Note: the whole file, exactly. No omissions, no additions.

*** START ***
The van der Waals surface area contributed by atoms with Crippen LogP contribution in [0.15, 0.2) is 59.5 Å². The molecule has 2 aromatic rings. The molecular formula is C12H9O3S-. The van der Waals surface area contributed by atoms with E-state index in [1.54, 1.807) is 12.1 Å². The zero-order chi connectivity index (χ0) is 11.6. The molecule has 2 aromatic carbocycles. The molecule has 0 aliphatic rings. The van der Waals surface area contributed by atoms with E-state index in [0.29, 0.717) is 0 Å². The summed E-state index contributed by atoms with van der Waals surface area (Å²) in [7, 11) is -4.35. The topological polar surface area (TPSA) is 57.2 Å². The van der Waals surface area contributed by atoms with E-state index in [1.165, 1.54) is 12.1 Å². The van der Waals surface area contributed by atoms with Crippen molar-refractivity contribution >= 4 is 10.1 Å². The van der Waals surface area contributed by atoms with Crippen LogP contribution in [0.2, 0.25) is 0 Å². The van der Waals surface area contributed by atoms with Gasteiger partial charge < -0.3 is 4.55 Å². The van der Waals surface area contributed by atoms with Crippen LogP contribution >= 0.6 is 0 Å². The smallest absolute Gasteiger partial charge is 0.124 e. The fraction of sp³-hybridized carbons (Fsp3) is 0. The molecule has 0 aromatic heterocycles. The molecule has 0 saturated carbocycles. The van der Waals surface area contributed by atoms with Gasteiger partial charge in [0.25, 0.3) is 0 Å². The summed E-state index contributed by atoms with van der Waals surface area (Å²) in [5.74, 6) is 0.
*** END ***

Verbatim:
The van der Waals surface area contributed by atoms with Crippen LogP contribution in [0.15, 0.2) is 59.5 Å². The molecule has 2 aromatic rings. The molecular formula is C12H9O3S-. The van der Waals surface area contributed by atoms with E-state index in [1.54, 1.807) is 12.1 Å². The zero-order chi connectivity index (χ0) is 11.6. The molecule has 2 aromatic carbocycles. The molecule has 0 aliphatic rings. The van der Waals surface area contributed by atoms with E-state index in [0.29, 0.717) is 0 Å². The summed E-state index contributed by atoms with van der Waals surface area (Å²) in [7, 11) is -4.35. The topological polar surface area (TPSA) is 57.2 Å². The van der Waals surface area contributed by atoms with E-state index in [1.165, 1.54) is 12.1 Å². The van der Waals surface area contributed by atoms with Crippen molar-refractivity contribution >= 4 is 10.1 Å². The van der Waals surface area contributed by atoms with Crippen LogP contribution in [0.2, 0.25) is 0 Å². The van der Waals surface area contributed by atoms with Gasteiger partial charge < -0.3 is 4.55 Å². The van der Waals surface area contributed by atoms with Crippen LogP contribution >= 0.6 is 0 Å². The smallest absolute Gasteiger partial charge is 0.124 e. The fraction of sp³-hybridized carbons (Fsp3) is 0. The molecule has 0 aromatic heterocycles. The molecule has 0 saturated carbocycles. The van der Waals surface area contributed by atoms with Gasteiger partial charge in [0.25, 0.3) is 0 Å². The summed E-state index contributed by atoms with van der Waals surface area (Å²) in [5.74, 6) is 0.